Actor Gary Friedkin, Known for ‘Star Wars,’ ‘Happy Days,’ and Garry Marshall Movies, Dies at 70

Actor Gary Friedkin, known for his roles in Garry Marshall films as well as a three-episode arc in Happy Days, has died from COVID-19 complications.

Friedkin died at a hospice care facility in his native Youngstown, Ohio, on Dec. 2, according to an obituary in the Tribune Chronicle. His death came after “a difficult three-and-a-half weeks” in the ICU. He was 70 years old.

The actor, who was four feet tall and an active member of the organization Little People of America, was known for his comedic work.

One of his most memorable roles came in Marshall’s 1982 comedy Young Doctors In Love, where Friedkin had a minute-long bit that featured him trying to hang up a telephone that was too high to reach.

“Gary decides to play basketball with it. After numerous failures to ‘make a basket’ he slides a gurney over, climbs onto it, and slam dunks the handset,” Friedkin’s cousin Jeff Zucker wrote in a Facebook post earlier this week. “This is how Gary perceived this height handicap as a challenge but not as a source of victimhood.”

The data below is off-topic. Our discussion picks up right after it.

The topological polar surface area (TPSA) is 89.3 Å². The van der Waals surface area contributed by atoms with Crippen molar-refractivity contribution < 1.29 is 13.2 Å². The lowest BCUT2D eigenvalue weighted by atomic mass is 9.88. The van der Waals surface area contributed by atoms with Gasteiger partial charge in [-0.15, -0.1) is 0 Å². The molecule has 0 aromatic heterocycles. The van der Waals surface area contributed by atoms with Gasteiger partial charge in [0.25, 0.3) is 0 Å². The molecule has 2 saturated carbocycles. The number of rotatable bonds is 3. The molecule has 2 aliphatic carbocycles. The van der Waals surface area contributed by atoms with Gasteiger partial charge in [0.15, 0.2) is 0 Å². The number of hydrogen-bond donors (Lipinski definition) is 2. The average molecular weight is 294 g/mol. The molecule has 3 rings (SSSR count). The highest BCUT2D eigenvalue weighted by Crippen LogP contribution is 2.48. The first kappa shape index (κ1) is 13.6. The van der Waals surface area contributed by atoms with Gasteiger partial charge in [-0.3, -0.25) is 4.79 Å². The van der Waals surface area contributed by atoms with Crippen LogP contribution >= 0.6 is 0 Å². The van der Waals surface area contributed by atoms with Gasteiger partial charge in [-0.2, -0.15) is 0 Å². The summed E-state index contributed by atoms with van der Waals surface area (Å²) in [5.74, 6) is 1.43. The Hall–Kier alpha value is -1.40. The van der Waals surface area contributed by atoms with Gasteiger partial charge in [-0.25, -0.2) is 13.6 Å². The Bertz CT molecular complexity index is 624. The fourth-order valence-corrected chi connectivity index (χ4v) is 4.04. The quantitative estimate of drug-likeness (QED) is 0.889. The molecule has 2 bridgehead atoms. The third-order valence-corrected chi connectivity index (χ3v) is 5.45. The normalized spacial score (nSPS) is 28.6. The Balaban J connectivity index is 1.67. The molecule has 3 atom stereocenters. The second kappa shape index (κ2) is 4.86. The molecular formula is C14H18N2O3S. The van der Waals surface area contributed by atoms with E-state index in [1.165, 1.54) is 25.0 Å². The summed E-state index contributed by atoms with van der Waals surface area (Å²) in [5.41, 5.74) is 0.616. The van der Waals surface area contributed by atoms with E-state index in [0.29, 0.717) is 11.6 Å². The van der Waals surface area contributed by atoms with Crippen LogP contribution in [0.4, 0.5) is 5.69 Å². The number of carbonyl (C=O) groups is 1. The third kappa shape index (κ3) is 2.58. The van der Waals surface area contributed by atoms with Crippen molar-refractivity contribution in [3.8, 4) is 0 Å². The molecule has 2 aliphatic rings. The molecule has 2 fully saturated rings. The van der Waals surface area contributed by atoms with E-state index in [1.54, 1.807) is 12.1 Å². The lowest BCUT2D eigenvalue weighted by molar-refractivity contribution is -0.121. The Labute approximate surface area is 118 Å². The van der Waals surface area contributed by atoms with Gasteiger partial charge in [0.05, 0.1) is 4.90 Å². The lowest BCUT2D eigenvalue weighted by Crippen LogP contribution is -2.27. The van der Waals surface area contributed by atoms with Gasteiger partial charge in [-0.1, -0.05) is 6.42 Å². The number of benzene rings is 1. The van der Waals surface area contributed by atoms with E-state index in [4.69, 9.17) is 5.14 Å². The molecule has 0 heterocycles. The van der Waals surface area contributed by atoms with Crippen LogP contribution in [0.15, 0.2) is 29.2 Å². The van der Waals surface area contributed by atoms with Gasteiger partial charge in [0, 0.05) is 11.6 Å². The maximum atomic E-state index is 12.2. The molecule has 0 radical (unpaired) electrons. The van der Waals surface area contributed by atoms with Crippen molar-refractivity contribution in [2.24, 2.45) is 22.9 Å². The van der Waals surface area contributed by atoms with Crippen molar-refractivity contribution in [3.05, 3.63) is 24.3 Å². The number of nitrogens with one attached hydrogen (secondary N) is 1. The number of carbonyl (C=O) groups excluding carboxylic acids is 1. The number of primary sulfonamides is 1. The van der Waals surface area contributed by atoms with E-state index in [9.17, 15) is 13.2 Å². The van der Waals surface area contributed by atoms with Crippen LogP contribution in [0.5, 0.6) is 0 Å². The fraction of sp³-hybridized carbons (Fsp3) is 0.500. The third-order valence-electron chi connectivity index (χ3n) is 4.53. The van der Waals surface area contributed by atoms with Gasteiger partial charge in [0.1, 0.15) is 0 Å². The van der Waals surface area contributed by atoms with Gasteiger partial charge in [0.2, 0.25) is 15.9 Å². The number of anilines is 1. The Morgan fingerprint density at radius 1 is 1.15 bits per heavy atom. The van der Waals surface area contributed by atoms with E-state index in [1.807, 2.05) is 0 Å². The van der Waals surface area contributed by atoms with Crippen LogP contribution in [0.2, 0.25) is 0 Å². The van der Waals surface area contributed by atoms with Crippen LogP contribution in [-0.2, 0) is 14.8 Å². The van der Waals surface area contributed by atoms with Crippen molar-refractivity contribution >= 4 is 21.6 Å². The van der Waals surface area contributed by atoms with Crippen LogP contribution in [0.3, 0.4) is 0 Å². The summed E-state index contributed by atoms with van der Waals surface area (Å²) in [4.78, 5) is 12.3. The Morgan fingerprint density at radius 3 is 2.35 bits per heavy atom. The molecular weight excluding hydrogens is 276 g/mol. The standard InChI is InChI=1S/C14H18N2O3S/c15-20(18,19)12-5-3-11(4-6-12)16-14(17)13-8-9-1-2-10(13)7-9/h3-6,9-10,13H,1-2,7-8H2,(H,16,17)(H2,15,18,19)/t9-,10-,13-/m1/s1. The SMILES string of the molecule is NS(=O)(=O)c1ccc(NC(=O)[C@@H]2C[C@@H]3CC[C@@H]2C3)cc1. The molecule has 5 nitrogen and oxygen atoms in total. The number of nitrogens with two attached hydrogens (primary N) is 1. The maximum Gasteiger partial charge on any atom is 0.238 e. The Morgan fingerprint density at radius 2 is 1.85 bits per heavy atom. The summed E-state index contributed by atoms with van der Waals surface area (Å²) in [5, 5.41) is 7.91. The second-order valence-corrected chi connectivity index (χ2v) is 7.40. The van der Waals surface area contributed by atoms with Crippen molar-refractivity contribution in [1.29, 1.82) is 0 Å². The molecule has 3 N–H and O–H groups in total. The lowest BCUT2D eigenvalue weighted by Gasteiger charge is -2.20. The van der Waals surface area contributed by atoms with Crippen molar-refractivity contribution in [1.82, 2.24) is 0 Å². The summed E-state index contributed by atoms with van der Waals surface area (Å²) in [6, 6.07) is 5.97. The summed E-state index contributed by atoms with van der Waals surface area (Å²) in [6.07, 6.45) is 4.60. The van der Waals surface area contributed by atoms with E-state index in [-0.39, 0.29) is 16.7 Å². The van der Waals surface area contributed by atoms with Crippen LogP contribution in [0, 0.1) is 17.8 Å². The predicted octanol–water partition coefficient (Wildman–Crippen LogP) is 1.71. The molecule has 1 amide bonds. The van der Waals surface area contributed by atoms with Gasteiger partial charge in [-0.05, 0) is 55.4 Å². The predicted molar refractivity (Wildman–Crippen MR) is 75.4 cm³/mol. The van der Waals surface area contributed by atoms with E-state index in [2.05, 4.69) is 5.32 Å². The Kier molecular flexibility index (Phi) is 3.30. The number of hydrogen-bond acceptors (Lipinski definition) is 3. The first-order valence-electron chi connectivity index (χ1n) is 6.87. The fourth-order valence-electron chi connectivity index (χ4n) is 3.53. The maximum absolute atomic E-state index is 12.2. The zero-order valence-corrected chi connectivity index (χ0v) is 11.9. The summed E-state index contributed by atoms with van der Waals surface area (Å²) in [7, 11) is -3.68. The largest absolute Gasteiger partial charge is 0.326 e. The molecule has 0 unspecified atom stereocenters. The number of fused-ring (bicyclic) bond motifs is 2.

Friedkin played Clarence, a cook, on three episodes of Marshall’s sitcom Happy Days in 1982. He also had roles in the 1981 comedy Under the Rainbow and the 1992 animated comedy Cool World, and played an Ewok in Star Wars: Return of the Jedi.

Friedkin was known as “Kishka” to his childhood friends, according to his obituary. He was born on Nov. 23, 1952 and graduated from The Rayen School in Youngstown in 1970, where he played the piano and was a member of local bands. He graduated from Youngstown State University with a degree in music before moving to Los Angeles to pursue his acting career.

A scholarship in his name has been established at YSU, according to his family. Special attention will be given to applicants with disabilities or those in the performing arts.

He last appeared in Marshall’s 2016 film Mother’s Day as Shorty.

“As a Little Person, he had to overcome many obstacles because of his lack of height,” Zucker said. “However, he never allowed this height disadvantage to depress him.”

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